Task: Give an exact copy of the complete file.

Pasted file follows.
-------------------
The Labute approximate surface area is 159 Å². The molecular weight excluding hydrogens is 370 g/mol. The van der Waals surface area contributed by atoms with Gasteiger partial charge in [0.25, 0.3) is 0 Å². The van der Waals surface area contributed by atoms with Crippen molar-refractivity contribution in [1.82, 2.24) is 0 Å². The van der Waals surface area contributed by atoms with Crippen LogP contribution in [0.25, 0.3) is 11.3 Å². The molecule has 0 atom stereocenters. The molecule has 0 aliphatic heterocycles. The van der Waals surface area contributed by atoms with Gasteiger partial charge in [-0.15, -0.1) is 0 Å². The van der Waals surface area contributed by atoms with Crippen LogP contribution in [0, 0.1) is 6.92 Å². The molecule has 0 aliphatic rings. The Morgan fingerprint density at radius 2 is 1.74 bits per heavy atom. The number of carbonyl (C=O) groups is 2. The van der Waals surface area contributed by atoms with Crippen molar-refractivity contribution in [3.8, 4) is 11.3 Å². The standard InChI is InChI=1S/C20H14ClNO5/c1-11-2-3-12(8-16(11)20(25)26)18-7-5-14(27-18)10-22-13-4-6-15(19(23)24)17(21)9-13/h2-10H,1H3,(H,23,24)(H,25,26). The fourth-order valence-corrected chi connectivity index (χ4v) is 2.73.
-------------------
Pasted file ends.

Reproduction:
The Labute approximate surface area is 159 Å². The molecular weight excluding hydrogens is 370 g/mol. The van der Waals surface area contributed by atoms with Gasteiger partial charge in [0.25, 0.3) is 0 Å². The van der Waals surface area contributed by atoms with Crippen molar-refractivity contribution in [1.82, 2.24) is 0 Å². The van der Waals surface area contributed by atoms with Crippen LogP contribution in [0.25, 0.3) is 11.3 Å². The molecule has 0 atom stereocenters. The molecule has 0 aliphatic heterocycles. The van der Waals surface area contributed by atoms with Gasteiger partial charge in [-0.15, -0.1) is 0 Å². The van der Waals surface area contributed by atoms with Crippen LogP contribution in [0, 0.1) is 6.92 Å². The molecule has 0 aliphatic rings. The Morgan fingerprint density at radius 2 is 1.74 bits per heavy atom. The number of carbonyl (C=O) groups is 2. The van der Waals surface area contributed by atoms with Crippen molar-refractivity contribution in [3.8, 4) is 11.3 Å². The standard InChI is InChI=1S/C20H14ClNO5/c1-11-2-3-12(8-16(11)20(25)26)18-7-5-14(27-18)10-22-13-4-6-15(19(23)24)17(21)9-13/h2-10H,1H3,(H,23,24)(H,25,26). The fourth-order valence-corrected chi connectivity index (χ4v) is 2.73.